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Six reasons why your pot belly is not ‘miraculously’ disappearing

 Exercise more [Photo: Courtesy]

Belly fat, commonly known as potbelly, occurs when excess fat accumulation in the abdomen builds up to cause the “pot belly” effect. This can take a short period but getting rid of it can take years.

Here are some reasons why your belly fat isn’t disappearing as miraculously as it appeared

Your body has developed leptin resistance

 Regular consumption of foods and drinks high in sugar like highly processed foods will result in excess weight gain and fat accumulation. Sugars found in such foods and drinks are metabolised faster than other sugars, facilitating accumulation of fat in the stomach. After one consumes a drink or food high in sugar, the sugar is metabolised and stored as fat.

These fat cells release a surge in leptin, the hormone that signals satiety in the body, which can result in leptin resistance. If one is leptin resistant, their brain can’t decode the message of satiety being conveyed hence they are constantly hungry.

2. You are messing with your circadian rhythm

Late night eating can interfere with the circadian rhythm, the body’s biological clock that follows a 24-hour cycle responding primarily to light and darkness. At night when the body reads you should be resting and not eating, insulin production is lower and the body cells may become resistant to this hormone. Regular late night eating can cause high levels of sugar in the blood, insulin resistance, Type 2 diabetes as well as a pot belly. Energy requirement when the body is resting is little hence most of the calories consumed just before going to bed end up stored as fat.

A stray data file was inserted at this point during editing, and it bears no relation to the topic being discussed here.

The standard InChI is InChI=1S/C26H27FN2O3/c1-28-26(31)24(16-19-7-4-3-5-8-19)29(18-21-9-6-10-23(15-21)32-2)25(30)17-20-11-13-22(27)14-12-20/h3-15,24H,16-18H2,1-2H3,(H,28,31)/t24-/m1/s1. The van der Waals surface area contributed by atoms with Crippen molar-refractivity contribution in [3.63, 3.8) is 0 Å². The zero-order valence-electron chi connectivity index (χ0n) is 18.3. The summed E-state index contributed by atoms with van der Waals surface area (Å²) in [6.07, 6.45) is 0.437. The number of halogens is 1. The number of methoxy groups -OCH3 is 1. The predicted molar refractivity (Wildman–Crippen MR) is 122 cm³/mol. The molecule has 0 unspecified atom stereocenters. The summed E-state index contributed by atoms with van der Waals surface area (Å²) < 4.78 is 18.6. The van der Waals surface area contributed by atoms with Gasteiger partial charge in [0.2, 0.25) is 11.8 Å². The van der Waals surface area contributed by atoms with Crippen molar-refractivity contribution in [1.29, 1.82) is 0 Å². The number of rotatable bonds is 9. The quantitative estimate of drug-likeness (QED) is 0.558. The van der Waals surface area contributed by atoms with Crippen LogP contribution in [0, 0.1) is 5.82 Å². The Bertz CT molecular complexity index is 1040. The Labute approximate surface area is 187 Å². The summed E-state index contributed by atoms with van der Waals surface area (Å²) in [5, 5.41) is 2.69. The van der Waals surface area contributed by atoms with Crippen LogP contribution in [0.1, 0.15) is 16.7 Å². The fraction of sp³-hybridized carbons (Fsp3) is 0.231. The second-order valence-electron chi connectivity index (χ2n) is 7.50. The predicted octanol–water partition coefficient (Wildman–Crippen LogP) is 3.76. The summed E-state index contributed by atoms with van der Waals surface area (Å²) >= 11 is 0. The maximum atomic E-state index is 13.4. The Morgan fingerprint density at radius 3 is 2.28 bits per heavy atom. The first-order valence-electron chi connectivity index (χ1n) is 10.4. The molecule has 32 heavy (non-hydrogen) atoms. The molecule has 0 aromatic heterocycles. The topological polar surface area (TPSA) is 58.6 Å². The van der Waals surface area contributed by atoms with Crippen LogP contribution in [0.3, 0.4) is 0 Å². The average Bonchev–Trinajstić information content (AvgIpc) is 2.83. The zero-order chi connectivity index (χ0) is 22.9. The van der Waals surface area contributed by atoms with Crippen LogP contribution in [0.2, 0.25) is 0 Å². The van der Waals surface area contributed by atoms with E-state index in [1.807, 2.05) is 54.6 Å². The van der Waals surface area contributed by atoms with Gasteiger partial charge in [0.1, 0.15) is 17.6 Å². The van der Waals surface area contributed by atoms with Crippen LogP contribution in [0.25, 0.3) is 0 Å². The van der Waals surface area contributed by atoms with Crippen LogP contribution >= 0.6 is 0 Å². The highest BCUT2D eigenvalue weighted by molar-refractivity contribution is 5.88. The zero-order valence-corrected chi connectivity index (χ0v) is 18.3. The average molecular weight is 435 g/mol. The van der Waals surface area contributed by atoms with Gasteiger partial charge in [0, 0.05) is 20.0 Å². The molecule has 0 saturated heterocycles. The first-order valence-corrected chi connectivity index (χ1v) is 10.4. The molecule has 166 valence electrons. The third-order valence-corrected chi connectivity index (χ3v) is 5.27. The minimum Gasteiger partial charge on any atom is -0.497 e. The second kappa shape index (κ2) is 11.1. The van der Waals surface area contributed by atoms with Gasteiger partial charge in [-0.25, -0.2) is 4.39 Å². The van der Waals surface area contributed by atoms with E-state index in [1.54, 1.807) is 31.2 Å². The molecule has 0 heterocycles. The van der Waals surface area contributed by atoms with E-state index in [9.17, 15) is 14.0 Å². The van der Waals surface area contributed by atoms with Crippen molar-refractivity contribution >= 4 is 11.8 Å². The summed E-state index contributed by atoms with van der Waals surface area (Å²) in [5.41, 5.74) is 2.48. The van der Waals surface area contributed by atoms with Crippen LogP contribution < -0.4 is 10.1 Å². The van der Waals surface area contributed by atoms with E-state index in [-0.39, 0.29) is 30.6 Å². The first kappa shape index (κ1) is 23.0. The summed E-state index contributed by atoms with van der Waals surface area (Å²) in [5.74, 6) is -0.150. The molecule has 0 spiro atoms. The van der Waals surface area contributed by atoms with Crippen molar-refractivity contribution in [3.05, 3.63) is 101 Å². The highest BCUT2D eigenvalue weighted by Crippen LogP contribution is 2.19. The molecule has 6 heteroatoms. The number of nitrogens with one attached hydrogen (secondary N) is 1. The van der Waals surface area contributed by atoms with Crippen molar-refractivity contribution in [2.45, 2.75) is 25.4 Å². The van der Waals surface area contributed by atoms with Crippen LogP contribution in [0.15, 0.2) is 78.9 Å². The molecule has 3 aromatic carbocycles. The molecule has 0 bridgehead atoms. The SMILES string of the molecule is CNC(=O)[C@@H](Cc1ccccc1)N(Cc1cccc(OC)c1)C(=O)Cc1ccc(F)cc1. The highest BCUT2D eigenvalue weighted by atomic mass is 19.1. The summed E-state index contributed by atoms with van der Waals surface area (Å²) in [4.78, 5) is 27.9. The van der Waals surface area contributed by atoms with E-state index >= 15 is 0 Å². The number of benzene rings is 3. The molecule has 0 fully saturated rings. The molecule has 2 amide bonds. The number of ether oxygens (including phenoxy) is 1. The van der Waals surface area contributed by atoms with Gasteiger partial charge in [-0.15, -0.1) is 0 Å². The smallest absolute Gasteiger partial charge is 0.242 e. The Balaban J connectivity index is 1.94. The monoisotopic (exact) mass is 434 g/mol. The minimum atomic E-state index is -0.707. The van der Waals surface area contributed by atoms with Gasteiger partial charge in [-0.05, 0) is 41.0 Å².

3. Your body is storing loads of fat

One of the main reasons fat belly develops is energy imbalance caused by excess food intake. The body stores excess food as fat for future use, and with continued over eating, the fat stores expand resulting in weight gain and an expanded stomach. To cut down on the calories, eat small frequent meals throughout the day instead of three big ones, go slow on the carbs and up the vegetable intake.

4. You are drinking a tad too much

Alcohol contains many calories that have no nutritional value. A 500ml bottle of beer can have up to 170 calories, a shot of whisky, vodka or rum contains approximately 64 calories. A person drinking 10 bottles of beer would end up consuming 1700 extra calories. These extra calories are deposited in the belly especially for the men. Alcohol also stimulates excess food intake by altering the body’s perception of hunger and satiety.

5. You are not sleeping enough

The duration one sleeps can greatly influence the hormones that regulate appetite. Inadequate sleep can cause a decrease in the production of hormone leptin, which signals satiety to the rain and consequently suppress hunger. Inadequate sleep also causes an elevation of hormone ghrelin which stimulates hunger. This leads to over eating during the day and subsequent fat accumulation. Insufficient sleep also increases the level of cortisol, a stress hormone, which triggers sugar cravings. Fatigue caused by deficient sleep leads to less physical activity which promotes accumulation of belly fat.